Book Review: Ghostland: An American History in Haunted Places by Colin Dickey

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Let me start this review by saying that this book was a massive disappointment for me. I read this in October looking for a creepy Halloween read. I thought this book was going to be the creepy ghost stories I was looking for, but it turned out to be anything but.

What its All About

Ghostland: An American History in Haunted Places by Colin Dickey premise is as it says, sharing ghost stories from across the country. The author’s thesis is ghost stories share more about the people and society telling the story than of those whose stories are being shared. That ghost stories can highlight our faults by defining something that went against societal norms as scary or neglecting what we as a society are ashamed of entirely. In many ways, these stories showcase the things that people are ashamed of. The author argues that ghost stories can reflect many of the contemporary society’s mores by what the society found or finds repellant. In many cases, something that goes against the society’s social mores leads to the rumors of something otherworldly happening and therefore the belief in the haunting.

My Thoughts on the Book

This book did start out well. The first couple of chapters were exactly as advertised. Each chapter is supposed to tell the story of a local haunting and then the author tries to explain how this reflected the culture of the local area. The first couple chapters were exactly as advertised. A local haunting is told and the author explained how that reflected the time period and the culture that the people lived in. But after a while, the author kept coming back to the same theme. How each haunting is flawed and how it can be debunked. This “openminded” author debunks every single haunting. It led me to believe that he picked the hauntings that were easily debunked. In fact, most hauntings seemed to be debunked with little to no extensive research on behalf of the author. It made me think the author was picking and choosing hauntings that fit within his overarching theme and that were easily debunked.

The author’s tone is condescending towards his audience and he feels the need to explain exactly how each haunting fits into his overarching theme of hauntings showcases societies flaws. He never lets the audience make the connection or the leap of logic. He pedantically explains what exactly the flaw of society is and then how the haunting showcases this, even when the connection is extremely obvious as the conditions within the sanitarium and prison. I think it would have been more interesting if the author had shared the details and then let the audience make the conclusion for themselves. However, at times I feel like the author had to explain so in depth because the actual research seemed to be lacking.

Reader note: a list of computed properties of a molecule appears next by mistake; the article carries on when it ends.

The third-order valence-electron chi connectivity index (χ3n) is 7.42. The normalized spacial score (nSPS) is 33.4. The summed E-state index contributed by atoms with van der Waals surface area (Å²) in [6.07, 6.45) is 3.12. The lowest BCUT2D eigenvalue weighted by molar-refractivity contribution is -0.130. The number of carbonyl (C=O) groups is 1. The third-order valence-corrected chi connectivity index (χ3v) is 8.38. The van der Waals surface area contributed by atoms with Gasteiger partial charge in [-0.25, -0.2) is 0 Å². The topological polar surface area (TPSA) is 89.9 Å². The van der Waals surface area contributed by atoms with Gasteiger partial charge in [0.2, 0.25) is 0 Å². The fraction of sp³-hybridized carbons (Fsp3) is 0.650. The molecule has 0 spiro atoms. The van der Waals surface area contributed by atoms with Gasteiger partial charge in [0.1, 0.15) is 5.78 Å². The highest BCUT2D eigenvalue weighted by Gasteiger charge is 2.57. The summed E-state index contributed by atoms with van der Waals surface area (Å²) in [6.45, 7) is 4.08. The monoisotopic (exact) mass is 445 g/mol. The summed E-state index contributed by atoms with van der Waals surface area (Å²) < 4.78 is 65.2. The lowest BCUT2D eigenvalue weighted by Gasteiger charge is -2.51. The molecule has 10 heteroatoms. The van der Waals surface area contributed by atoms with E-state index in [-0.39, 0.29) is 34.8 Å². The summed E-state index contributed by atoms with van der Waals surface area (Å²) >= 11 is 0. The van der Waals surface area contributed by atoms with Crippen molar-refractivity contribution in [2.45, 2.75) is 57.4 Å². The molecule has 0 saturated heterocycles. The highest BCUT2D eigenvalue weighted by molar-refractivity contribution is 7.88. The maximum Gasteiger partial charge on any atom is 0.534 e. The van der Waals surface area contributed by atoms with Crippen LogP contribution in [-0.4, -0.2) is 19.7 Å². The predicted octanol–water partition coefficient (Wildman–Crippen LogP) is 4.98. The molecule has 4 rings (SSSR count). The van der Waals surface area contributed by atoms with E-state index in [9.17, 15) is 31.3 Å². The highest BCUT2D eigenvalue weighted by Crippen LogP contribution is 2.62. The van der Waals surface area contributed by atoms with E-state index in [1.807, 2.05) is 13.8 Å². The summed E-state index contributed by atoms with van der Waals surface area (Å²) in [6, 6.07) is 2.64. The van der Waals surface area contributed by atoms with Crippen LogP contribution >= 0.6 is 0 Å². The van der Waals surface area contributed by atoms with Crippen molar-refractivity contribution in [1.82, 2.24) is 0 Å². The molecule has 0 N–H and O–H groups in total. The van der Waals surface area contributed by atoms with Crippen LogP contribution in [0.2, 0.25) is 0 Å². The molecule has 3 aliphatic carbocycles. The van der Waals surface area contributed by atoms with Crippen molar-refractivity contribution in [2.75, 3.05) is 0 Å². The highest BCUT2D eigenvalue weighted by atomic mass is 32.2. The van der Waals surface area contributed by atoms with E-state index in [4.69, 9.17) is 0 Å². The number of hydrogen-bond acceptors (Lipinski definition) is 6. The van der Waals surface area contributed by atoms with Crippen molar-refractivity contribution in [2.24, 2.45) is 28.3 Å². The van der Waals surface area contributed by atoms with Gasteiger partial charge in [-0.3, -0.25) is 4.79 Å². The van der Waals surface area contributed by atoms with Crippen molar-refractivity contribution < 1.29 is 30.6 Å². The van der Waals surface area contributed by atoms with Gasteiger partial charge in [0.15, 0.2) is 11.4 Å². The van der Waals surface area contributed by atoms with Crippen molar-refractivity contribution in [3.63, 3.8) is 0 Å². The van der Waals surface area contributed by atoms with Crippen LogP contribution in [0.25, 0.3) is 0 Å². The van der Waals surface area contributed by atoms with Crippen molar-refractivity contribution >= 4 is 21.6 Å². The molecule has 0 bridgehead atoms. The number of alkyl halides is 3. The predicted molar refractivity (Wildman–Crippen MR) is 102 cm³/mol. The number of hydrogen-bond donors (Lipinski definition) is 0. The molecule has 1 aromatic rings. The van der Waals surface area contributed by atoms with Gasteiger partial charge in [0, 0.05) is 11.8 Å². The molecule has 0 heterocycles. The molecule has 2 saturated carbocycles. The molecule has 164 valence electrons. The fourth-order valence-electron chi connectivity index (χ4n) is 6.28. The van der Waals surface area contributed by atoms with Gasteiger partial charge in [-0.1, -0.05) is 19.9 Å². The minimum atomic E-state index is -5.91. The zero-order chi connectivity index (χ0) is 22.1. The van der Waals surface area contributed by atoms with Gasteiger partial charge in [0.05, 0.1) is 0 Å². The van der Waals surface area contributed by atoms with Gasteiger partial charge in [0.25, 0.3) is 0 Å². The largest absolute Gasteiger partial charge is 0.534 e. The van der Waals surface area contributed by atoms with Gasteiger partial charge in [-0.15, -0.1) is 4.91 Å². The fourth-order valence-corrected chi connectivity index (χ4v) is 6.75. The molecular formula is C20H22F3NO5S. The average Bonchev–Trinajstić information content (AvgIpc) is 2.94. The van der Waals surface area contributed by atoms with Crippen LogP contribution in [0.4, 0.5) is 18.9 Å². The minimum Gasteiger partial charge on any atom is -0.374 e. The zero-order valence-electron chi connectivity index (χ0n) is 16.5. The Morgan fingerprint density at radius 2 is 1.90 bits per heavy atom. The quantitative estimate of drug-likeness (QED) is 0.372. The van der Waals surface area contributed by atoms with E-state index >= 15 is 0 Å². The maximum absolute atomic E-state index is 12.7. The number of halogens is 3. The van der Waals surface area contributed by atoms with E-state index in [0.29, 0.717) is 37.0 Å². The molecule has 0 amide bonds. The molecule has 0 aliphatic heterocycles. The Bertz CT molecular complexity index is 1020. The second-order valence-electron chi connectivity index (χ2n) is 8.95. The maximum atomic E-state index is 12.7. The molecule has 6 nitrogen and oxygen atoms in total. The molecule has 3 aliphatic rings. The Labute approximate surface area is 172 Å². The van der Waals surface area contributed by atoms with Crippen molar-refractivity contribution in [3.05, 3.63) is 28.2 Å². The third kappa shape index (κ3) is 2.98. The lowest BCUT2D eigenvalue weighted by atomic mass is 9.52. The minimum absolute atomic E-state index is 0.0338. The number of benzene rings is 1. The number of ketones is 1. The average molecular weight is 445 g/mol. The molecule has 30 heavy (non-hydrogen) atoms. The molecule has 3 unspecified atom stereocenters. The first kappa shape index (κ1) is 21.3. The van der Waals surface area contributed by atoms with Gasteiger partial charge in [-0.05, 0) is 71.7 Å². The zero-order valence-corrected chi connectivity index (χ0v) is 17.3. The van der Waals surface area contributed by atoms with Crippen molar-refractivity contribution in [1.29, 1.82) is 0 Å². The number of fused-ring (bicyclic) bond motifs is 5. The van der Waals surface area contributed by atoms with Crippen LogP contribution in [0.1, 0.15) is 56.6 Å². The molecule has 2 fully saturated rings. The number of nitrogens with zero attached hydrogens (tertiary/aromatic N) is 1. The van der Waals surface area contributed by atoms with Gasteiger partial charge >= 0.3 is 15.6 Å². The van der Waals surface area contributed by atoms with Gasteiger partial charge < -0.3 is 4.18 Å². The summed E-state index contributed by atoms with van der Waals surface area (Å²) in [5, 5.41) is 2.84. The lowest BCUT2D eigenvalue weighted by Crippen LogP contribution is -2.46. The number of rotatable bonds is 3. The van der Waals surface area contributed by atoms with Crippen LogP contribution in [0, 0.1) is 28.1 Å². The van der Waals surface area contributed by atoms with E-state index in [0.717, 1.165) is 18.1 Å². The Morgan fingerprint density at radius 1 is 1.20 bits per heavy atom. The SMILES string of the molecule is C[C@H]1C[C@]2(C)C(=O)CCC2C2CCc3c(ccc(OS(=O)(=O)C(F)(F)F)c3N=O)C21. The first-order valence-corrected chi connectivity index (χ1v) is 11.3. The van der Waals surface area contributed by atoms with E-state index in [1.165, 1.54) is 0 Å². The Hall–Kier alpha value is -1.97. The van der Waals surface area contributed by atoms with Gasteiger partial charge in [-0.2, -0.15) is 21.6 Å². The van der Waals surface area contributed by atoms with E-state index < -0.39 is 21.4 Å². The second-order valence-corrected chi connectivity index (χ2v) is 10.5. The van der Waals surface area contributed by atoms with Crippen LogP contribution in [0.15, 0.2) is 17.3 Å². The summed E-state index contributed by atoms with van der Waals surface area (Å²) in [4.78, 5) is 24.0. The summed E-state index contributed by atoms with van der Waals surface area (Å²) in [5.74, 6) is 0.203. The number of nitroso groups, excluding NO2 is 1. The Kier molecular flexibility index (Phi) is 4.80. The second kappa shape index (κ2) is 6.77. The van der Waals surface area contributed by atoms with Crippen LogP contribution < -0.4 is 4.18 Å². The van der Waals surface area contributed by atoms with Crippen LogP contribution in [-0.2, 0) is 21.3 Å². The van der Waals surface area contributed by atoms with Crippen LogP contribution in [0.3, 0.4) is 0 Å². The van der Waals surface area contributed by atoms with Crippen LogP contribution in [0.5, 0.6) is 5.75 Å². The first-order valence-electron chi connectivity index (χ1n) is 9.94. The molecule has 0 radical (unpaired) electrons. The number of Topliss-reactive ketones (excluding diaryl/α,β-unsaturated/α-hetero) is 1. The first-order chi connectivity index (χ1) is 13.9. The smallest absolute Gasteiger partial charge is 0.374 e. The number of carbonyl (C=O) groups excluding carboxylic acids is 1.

There are several chapters where the author discusses how in many different parts of America the ghosts are primarily white people to exclude stories that highlight the abuse and degrading conditions of enslaved people which can make people feel uncomfortable. However, he does include several hauntings that are of people who were enslaved. But these hauntings have also been contorted so that the slaves are portrayed as villains. I think it would have been more interesting if he had included one of these stories to illustrate his point but also included some of the stories he mentioned briefly of the ghost stories recorded by the slaves themselves.

As I alluded to earlier I think this book was not as researched as much as it could have been. There were several errors or rather omissions that showed that the author did not do extensive research on the area. He made several location errors such as describing Monticello as in the city of Richmond. (this might be because I live in the general area). The chapter about Shiloh also illustrates the fact that the author could have done much more research, the chapter on Shiloh is extremely vague. He does not include any specifics about the ghost stories at all, just mentions that there were a few soldiers supposedly haunting the battlefield. He does not mention anything about the battle at all, which cheapened the whole chapter. The reason I love reading ghost stories is being able to feel an emotional connection with the subjects of the story. Shiloh was the battle where the Union army was caught by surprise and suffered massive amounts of casualties on that first day. The massive amount of casualties that were caught by surprise, in particular, should have led to an emotional and evocative ghost story, but I don’t think the author did the research in order to find that out.

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